Note: This article from 2002 was my first written formulation of my political theories around competitive governance and seasteading, written long before I started The Seasteading Institute in 2008. It unfortunately disappeared for some years due to website simplification. After a number of requests, I have tracked it down and put it back up. While my views have grown much more complex and nuanced since this was written, I still stand behind these observations, which have been the basis for my later work.
Those interested in more recent writing on the subject should check out my group blog on competitive governance Let A Thousand Nations Bloom, read the Seasteading book, and find me on social media:
by Patri Friedman
- The Problem
- The Governing Industry
This article briefly discusses the fundamental reasons why governments function so poorly, and why many libertarian solutions are insufficient to solve the problem. Government is modeled as an industry which is shown to be lacking in competitive feedback. Based on this, we examine ways of making government more efficient, including an odd but elegant way of fixing this problem which has not previously been analyzed in this context. So if you're ready to get your feet wet, read on!
Those who do not learn from the mistakes of history are doomed to repeat them.
Given how far all current governments stray from the libertarian vision, it is natural that some of us have considered designing or even founding a new nation. In doing so, we sometimes assume that the major failing of present nations is the mental attitudes of their residents. Thus to ensure that a political system works, we merely need to start with libertarians. This is incorrect, because much of what we don't like about current states stems from the behavior of systems - behavior which is to some degree independent of which humans are involved. As an example, the USA started with liberty-minded founders and degenerated anyway.
Alternatively, it is tempting to think that some structural problems or lack of specificity in the constitution are the issue. If laws required a supermajority to enact but a 1/4 vote to repeal, or if the constitution made it clear that RKBA really means the right for anyone to possess the most deadly weaponry available, maybe that would solve the problem. While these issues matter, the approach is still too superficial. Again, the USA started with a pretty darn good constitution, and still degenerated. No matter what your starting laws (and the Bill of Rights is pretty clear), judges must interpret them.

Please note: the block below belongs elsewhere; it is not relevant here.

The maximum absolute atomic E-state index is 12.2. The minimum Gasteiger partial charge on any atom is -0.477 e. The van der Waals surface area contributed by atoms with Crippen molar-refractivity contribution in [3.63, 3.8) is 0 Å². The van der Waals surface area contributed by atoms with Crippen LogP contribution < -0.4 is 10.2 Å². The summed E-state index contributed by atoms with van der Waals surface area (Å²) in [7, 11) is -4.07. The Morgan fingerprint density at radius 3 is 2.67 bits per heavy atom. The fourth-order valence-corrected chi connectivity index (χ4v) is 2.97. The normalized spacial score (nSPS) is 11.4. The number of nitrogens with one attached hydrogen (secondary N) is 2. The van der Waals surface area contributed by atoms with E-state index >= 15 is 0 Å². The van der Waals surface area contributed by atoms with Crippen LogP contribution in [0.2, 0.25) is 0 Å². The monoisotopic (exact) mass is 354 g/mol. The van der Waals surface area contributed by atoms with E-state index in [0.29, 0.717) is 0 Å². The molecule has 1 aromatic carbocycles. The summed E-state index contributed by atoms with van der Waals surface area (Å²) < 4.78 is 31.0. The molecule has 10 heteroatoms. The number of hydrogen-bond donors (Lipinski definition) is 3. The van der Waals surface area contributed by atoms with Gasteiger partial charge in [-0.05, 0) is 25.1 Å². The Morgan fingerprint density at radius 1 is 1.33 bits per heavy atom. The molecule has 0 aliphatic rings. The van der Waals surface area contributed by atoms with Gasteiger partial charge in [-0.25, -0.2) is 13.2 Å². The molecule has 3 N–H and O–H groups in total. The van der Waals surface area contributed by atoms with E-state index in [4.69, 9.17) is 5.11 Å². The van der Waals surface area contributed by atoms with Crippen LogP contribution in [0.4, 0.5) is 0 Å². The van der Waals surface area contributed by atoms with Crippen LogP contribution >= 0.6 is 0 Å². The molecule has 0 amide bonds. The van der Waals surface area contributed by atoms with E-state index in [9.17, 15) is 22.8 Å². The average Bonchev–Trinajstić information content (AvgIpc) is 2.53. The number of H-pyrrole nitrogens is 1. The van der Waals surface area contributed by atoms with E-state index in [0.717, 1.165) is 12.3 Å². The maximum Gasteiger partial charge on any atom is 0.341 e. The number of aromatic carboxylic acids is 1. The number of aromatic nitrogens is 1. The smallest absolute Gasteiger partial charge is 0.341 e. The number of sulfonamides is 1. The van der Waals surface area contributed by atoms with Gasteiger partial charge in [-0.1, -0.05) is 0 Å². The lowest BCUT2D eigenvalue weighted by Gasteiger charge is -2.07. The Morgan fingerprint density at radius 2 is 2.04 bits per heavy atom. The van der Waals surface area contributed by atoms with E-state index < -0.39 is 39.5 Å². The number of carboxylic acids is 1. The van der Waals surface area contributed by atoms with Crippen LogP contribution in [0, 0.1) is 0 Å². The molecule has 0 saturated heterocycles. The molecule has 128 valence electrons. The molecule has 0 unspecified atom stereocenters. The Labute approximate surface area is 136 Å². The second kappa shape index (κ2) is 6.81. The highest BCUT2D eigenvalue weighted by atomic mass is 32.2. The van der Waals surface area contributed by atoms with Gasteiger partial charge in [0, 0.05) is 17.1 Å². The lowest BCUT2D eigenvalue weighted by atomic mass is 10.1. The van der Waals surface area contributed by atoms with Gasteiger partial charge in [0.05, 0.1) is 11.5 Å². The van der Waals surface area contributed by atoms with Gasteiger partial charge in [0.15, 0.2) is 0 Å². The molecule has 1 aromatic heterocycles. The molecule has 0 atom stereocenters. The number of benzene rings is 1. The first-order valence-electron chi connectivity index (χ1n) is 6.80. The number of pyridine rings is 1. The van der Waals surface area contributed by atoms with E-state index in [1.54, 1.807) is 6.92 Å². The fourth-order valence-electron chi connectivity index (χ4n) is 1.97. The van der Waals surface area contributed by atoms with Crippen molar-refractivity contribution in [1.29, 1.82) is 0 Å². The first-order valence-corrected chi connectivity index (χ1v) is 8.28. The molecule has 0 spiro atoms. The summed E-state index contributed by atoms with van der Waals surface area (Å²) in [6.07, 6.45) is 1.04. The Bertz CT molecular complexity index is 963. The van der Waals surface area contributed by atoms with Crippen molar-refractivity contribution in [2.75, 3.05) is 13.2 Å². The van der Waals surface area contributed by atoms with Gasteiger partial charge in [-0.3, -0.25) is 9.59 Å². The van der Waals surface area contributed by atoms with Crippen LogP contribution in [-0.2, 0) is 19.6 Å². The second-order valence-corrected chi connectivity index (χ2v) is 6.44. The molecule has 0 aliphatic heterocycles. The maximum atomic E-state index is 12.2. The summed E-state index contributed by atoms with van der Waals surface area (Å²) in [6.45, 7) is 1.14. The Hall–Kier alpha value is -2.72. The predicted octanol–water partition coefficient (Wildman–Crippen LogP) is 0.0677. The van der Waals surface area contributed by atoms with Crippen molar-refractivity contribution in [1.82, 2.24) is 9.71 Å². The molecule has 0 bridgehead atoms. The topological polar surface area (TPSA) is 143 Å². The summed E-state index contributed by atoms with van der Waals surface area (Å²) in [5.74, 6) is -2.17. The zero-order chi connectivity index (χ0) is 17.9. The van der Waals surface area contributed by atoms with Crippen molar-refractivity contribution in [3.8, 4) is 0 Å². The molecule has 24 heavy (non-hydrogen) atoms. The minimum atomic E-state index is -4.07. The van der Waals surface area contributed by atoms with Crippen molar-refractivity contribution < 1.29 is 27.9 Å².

When we look at the empirical evidence of the twentieth century, the libertarian case is bleak. However much we may admire it, small government does not appear to be a stable equilibrium. Instead, the clear pattern is growth of government spending, in absolute and relative terms, in a variety of different first-world countries. The budget-maximizing bureau and the ratchet of government appear to be robust phenomena. We must not dismiss this evidence simply because it is distasteful. Laissez-faire may be efficient, but if it is inherently unstable there can be no Libertopia.
This stability problem is a crucial one for libertarians, perhaps the most fundamental issue we face. We know a great deal about how things would/should/could/did work in our vision of society. But why are such societies so rare? Why aren't they forming? Why do they disappear? How can we create one that lasts? Some excellent analysis has been done on this topic (thanks, public choice economics!). But these pressing questions seem to receive little attention compared to minor technical issues, despite the fact that we must answer them if we are ever to create a stable libertarian society.
Traditional government consists of a monopoly on the use of force in some geographic area. Generally it is extended to include monopolies on a large number of services as well, such as courts, police, military protection, roads, and licensing. We'll consider all of these as government services, and call the provision of these services the governing industry. There are two aspects which make this industry uncompetitive: a high cost of switching and a high barrier to entry.
Government service providers have monopolies over wide areas. Most people live in buildings and own lots of physical property. They are likely to have family and friends in the surrounding geographical area, and to work at a nearby job. While there may be people who live in RV's, only have friends on the internet, and telecommute every day, they are surely rare. Thus if an individual wishes to switch providers, they must physically relocate to a new country. This involves an onerous series of steps: sell their house, pack up all their possessions, quit their job, move to a new country, deal with immigration requirements, buy a new house, get a new job, make new friends, learn a new culture. This is an extremely costly process.